Posted by Chris on 01/09/2023
As the UK emerges from the slumber of another tragically average summer, the antiques and collectables market starts to get back into gear again.
Explore what’s hot right now in the antiques and collectables market with our take on some of the themes that are expected to gain traction over the next quarter.
So what sort of trends are collectors and buyers waking up to ahead of autumn 2023? Although they’re generally considered an evergreen investment, antiques themselves are starting to become extremely fashionable amongst interior designers – with many heading to notable antiques and interiors fairs. The trends this autumn are – unsurprisingly – being spearheaded by younger collectors and designers.
The ‘vogue’ for mid-century modern reached its peak around three years ago, and whilst it still retains much popularity, we’re seeing that emerging from their ashes are younger collectors. This tribe are interested in ‘ultimate plurality’ via social media: they’re primed to appreciate colours, patterns and complexity. And they appreciate that antiques have never been more affordable than they are today; unmatched for quality of construction, and completely sustainable.
According to author Michael Diaz-Griffith in an interview with 1st Dibs, younger people are going against the grain, mixing pieces in a near unconscious freedom, without rules: “They’re collecting old things but treating each object as an object and not as part of the scheme — there’s more negative space” (you’ll be interested in Diaz-Griffith’s book, Antiquarians, which explores the styles and themes of 22 young collectors).
Collectors often want their purchase to fill a hole emotionally or design-wise – and often collect from a place of pure emotion. And the new trend is... that this is ok.
In practice, this might look like a 17th century rug hanging on the wall behind a 1970s Danish sofa, and accented by a surreal pop-culture lamp. Rules are there to be broken in the young collector mob, where disparate elements come together in surprising and compelling ways.
In this sense, it’s the concept of matching old with new that looks to be on trend: a 1940s dresser complemented by a piece of modern art hung above it. Or a French 1830s marquetry cabinet next to a mid-century standard lamp. Dark wood pieces of furniture against a sumptuously dark wall in your living room, contrasting with a pop of colour from a Scandinavian armchair. You can get creative.
But you don’t even have to get your shoes on to explore what’s hot right now. Here are some of the themes that are expected to gain traction over the next quarter.
Federal mahogany pieces can add a wonderful hue to a study or living space, whilst retaining some playfulness. With the gold detailing and castors, this 18th Century American Federal Mahogany Inlaid Card Table (pictured) could be paired by the new antiquarians with anything from modern art to kitsch table lamps or desktop clocks.
This 19th Century Dutch Marquetry Inlaid Mahogany Circular Snap Top Table is a stunning central decorative piece.
Like people, the best rooms have a sense of playfulness and humour. Introduce a fun piece like this 1960s Murano Paolo Venini Design Teardrop Glass Chandelier (pictured) to add levity to a space. Or this 1960s Brass Carl Fagerlund for Orrefors sculptural vintage wall light.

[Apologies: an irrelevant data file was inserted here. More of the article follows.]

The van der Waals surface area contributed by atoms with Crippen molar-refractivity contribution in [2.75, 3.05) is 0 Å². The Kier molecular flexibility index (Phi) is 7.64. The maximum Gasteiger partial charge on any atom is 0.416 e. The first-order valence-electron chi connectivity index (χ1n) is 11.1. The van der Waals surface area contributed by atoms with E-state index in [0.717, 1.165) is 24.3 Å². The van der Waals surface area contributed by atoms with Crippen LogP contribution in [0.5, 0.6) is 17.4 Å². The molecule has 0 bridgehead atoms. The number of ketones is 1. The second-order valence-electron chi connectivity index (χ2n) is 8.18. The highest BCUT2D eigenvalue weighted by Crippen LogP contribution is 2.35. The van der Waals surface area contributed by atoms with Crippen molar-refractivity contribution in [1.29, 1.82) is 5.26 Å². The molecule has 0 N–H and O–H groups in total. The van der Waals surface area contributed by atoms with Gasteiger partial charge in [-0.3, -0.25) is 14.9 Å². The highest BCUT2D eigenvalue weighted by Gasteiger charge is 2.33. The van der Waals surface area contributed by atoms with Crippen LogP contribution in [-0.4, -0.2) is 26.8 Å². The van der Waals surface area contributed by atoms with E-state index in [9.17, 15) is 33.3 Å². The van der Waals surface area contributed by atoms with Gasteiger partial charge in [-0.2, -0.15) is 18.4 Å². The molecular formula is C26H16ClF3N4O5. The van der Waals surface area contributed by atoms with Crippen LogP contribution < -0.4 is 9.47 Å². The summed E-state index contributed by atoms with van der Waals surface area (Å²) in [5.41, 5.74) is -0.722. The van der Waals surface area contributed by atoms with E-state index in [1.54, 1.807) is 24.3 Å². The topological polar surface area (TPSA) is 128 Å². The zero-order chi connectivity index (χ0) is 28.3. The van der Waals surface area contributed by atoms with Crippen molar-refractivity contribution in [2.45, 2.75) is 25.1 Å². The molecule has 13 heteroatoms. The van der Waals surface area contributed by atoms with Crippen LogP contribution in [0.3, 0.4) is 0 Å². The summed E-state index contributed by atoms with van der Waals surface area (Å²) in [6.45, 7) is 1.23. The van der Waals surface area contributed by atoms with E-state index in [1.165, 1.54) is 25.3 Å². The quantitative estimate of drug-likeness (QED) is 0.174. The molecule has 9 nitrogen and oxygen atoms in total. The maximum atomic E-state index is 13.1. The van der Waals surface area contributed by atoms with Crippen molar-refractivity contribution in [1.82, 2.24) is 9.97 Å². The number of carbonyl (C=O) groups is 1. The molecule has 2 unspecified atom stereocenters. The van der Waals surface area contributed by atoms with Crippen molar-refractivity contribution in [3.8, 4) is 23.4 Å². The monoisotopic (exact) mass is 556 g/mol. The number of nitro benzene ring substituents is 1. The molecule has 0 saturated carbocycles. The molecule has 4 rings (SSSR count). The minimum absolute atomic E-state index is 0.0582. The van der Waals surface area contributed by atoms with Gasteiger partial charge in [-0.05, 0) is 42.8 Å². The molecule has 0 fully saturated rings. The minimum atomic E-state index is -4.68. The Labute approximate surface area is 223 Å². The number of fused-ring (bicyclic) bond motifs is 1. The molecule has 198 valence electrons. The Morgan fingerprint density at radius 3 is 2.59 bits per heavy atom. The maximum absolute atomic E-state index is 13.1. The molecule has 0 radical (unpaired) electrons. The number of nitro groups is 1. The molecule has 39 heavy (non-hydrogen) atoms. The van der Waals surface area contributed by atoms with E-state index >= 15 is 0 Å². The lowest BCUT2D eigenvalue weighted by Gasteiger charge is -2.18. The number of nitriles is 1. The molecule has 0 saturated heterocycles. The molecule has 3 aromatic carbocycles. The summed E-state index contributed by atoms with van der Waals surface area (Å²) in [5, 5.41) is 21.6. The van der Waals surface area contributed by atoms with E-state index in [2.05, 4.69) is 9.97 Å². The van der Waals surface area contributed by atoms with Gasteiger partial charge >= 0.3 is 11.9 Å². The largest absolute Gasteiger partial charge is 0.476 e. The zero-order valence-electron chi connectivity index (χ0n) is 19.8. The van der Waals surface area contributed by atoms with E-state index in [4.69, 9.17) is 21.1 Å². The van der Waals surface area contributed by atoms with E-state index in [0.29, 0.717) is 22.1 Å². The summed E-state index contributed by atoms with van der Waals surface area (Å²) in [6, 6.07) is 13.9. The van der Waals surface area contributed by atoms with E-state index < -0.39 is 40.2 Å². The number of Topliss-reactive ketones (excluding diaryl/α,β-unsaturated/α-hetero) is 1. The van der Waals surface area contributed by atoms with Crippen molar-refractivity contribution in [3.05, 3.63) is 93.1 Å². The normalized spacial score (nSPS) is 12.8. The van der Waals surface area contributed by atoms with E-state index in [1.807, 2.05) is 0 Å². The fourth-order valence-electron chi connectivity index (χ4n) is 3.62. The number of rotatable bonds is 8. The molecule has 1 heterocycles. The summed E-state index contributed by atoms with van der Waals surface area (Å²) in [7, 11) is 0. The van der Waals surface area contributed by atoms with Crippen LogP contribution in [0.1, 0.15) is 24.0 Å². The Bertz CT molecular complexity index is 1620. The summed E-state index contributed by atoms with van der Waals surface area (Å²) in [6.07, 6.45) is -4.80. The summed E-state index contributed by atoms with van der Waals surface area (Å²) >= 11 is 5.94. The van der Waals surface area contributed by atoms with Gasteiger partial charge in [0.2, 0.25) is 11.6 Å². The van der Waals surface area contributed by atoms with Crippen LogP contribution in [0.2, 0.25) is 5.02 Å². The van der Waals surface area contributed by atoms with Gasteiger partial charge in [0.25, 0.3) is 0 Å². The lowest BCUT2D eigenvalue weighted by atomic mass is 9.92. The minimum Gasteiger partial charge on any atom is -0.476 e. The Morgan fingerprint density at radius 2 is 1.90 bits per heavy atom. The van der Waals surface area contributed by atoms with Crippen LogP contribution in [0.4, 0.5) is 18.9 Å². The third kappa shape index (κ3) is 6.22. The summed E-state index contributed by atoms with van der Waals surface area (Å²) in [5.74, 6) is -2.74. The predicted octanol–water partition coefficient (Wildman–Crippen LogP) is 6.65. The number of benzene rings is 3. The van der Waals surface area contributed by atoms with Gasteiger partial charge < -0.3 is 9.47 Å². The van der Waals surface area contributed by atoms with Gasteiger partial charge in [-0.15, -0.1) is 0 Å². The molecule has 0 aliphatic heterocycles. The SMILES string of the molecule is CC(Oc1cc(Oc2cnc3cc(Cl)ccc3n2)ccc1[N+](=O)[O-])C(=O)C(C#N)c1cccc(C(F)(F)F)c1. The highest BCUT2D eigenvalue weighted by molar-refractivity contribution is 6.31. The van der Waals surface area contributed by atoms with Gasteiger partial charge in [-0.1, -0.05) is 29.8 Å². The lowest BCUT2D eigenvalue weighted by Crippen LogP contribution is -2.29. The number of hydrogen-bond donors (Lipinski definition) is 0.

Alternatively, this 1900 bronze and glass table lamp in the form of a rooster (pictured at the start of this article) could peck your interest.
Biedermeier – an era in Central Europe from 1815-1848 which saw the growth of the middle classes and art sensibilities – has very much swung back into the forefront of collectors’ tastes. It’s generally characterised by simple and practical forms, restrained elegance, geometric shapes and designs, lighter wood tones, intricate wood grain, refined ornamentation and little to no ormolu or gilt work.
They are well loved for being sleek and quirky with beautiful veneers and ebonizing: The character of the veneers and inlaid wood makes a difference because it is not only craftsmanship, but true artistry like making a painting or drawing.
Adding little touches of colour into your space against the darker hues of mahogany or the Biedermeier pieces can be achieved relatively easily with planters, vases and jardinieres.
Tableware can sometimes be an afterthought when you're buying for the home, but when you have guests coming round, it’s often these small touches that make all the difference. Look for something playful or genuinely intriguing, like this Art Deco Polychrome Amphora Ceramic Pitcher, or an exquisite Clarice Cliff Art Deco ‘Bonjour’ jug (pictured above).
These are making a complete resurgence, having been out of fashion for some time. Perhaps becoming a lost art, some of the detailing and workmanship on these pieces is beyond stunning – and could bring style and texture to any room.
According to the website Chairish, there’s been a recent increase in sales of antique blanket chests, especially those with painted detail – and the more ornamentation, the better. on the heels of a “pronounced resurgence” in traditional furniture over the last year, with everything from Chippendale to federal, American Colonial Revival pieces and original English and Continental antiques.
We love this Antique Oak blanket chest which features a lifting top over six dummy drawers – crossbanded in mahogany and fitted with brass swan neck handles; and this simple 1820s Stripped Pine Blanket Box (pictured).
Unusual colours like ivory, pale blues, soft yellows, greens, even chocolate browns, especially in the larger Turkish rugs – dealers across the pond are starting to go for these and why not? They’re attractive and can be hung for added texture – especially powerful behind other period furniture and fixtures.
We love this extra-large Original Mid to Late 20th Century Aubusson Style Tapestry (pictured above).
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